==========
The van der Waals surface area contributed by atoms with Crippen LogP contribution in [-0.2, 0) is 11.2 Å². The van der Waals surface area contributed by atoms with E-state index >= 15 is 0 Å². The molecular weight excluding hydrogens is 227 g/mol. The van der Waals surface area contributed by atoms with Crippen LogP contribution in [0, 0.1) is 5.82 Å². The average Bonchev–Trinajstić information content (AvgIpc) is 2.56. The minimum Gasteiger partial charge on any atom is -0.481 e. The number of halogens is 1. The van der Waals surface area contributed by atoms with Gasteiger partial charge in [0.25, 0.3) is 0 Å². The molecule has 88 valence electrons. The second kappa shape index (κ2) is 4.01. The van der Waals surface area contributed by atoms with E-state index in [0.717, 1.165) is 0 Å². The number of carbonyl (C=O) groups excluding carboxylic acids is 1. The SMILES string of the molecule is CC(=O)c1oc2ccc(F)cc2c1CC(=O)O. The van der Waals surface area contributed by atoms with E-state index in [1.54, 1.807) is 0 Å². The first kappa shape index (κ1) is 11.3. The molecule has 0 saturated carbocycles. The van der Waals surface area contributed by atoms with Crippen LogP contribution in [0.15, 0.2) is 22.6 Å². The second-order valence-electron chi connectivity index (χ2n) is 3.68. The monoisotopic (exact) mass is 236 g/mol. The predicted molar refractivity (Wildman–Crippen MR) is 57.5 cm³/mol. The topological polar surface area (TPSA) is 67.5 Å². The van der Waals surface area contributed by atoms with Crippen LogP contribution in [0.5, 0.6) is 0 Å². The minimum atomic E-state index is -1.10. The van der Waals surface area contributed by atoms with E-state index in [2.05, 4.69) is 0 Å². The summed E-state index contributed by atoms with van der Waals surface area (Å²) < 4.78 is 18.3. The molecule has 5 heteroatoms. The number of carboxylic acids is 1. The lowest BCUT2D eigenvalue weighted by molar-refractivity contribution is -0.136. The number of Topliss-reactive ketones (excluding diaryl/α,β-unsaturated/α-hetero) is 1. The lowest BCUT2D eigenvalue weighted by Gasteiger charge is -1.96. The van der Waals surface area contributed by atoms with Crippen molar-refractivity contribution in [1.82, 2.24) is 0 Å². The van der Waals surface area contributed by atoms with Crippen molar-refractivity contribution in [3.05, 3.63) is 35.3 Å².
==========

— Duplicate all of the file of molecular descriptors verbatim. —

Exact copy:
The van der Waals surface area contributed by atoms with Crippen LogP contribution in [-0.2, 0) is 11.2 Å². The van der Waals surface area contributed by atoms with E-state index >= 15 is 0 Å². The molecular weight excluding hydrogens is 227 g/mol. The van der Waals surface area contributed by atoms with Crippen LogP contribution in [0, 0.1) is 5.82 Å². The average Bonchev–Trinajstić information content (AvgIpc) is 2.56. The minimum Gasteiger partial charge on any atom is -0.481 e. The number of halogens is 1. The van der Waals surface area contributed by atoms with Gasteiger partial charge in [0.25, 0.3) is 0 Å². The molecule has 88 valence electrons. The second kappa shape index (κ2) is 4.01. The van der Waals surface area contributed by atoms with E-state index in [0.717, 1.165) is 0 Å². The number of carbonyl (C=O) groups excluding carboxylic acids is 1. The SMILES string of the molecule is CC(=O)c1oc2ccc(F)cc2c1CC(=O)O. The van der Waals surface area contributed by atoms with E-state index in [1.54, 1.807) is 0 Å². The first kappa shape index (κ1) is 11.3. The molecule has 0 saturated carbocycles. The van der Waals surface area contributed by atoms with Crippen LogP contribution in [0.15, 0.2) is 22.6 Å². The second-order valence-electron chi connectivity index (χ2n) is 3.68. The monoisotopic (exact) mass is 236 g/mol. The predicted molar refractivity (Wildman–Crippen MR) is 57.5 cm³/mol. The topological polar surface area (TPSA) is 67.5 Å². The van der Waals surface area contributed by atoms with Crippen LogP contribution in [0.5, 0.6) is 0 Å². The minimum atomic E-state index is -1.10. The van der Waals surface area contributed by atoms with E-state index in [2.05, 4.69) is 0 Å². The summed E-state index contributed by atoms with van der Waals surface area (Å²) < 4.78 is 18.3. The molecule has 5 heteroatoms. The number of carboxylic acids is 1. The lowest BCUT2D eigenvalue weighted by molar-refractivity contribution is -0.136. The number of Topliss-reactive ketones (excluding diaryl/α,β-unsaturated/α-hetero) is 1. The lowest BCUT2D eigenvalue weighted by Gasteiger charge is -1.96. The van der Waals surface area contributed by atoms with Crippen molar-refractivity contribution in [1.82, 2.24) is 0 Å². The van der Waals surface area contributed by atoms with Crippen molar-refractivity contribution in [3.05, 3.63) is 35.3 Å².